Divorce and child custody trends are always changing. After a divorce, you may find yourself struggling to figure out what custody plan works best for you, your children and your former partner. One of the growing trends includes birdnesting or nesting.
According to the BBC, birdnesting allows children to remain within the family home after a divorce.
How does birdnesting work?
When you nest, you keep the family home. Instead of your children rotating between homes, you and your spouse rotate. You may choose to have a separate apartment where one stays on days where you do not have custody. When you do have custody, you return home. Your children remain on the same routine and do not have to worry about traveling back and forth. Some parents may choose to share one apartment or house to rotate in and out of, whereas others may want two separate places.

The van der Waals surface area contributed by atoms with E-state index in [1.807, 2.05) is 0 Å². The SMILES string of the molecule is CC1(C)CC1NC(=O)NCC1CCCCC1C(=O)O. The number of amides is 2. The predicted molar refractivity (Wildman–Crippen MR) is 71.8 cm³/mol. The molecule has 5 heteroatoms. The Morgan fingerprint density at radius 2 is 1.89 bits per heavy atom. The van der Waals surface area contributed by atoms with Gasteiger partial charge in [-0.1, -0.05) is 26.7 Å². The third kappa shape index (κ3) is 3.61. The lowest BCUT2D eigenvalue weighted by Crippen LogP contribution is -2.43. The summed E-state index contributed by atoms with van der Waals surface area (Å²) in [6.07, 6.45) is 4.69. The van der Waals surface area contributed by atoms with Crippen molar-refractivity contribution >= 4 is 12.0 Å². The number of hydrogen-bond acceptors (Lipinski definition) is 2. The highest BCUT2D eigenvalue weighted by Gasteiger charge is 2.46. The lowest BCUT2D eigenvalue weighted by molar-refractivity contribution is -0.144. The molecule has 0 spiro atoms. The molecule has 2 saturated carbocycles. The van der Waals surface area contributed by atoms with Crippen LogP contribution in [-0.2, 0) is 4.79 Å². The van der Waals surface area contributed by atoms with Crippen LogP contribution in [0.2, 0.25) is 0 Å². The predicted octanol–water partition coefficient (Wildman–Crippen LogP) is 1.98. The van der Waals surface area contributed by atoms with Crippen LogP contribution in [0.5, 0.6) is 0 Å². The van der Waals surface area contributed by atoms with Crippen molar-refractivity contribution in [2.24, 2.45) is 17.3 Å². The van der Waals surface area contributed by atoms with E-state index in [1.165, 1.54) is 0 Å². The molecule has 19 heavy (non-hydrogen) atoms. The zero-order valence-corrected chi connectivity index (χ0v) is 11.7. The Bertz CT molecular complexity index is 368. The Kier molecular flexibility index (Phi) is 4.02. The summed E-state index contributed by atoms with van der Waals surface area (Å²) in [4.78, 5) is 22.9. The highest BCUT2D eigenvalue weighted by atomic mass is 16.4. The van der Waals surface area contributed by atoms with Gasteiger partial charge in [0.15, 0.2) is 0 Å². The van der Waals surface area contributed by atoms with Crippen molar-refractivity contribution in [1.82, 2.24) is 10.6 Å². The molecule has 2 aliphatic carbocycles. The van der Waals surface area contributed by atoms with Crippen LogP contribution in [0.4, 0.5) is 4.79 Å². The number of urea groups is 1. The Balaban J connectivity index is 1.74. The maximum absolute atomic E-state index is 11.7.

How do you know if birdnesting works for you?
Birdnesting may be better for children because it allows the kids to experience a transitional period. If you want to try nesting, you do need an amicable relationship with your ex. You do not like to share a house with someone you struggle communicating with. While nesting may simplify your children’s lives, it can also complicate yours. You need to create a new routine and figure out how to navigate new scenarios where the two of you rotate between homes.
If you decide to nest, you need to weigh the pros and cons. Additionally, you should not consider it a permanent solution to prevent children from thinking you and your spouse may be together again.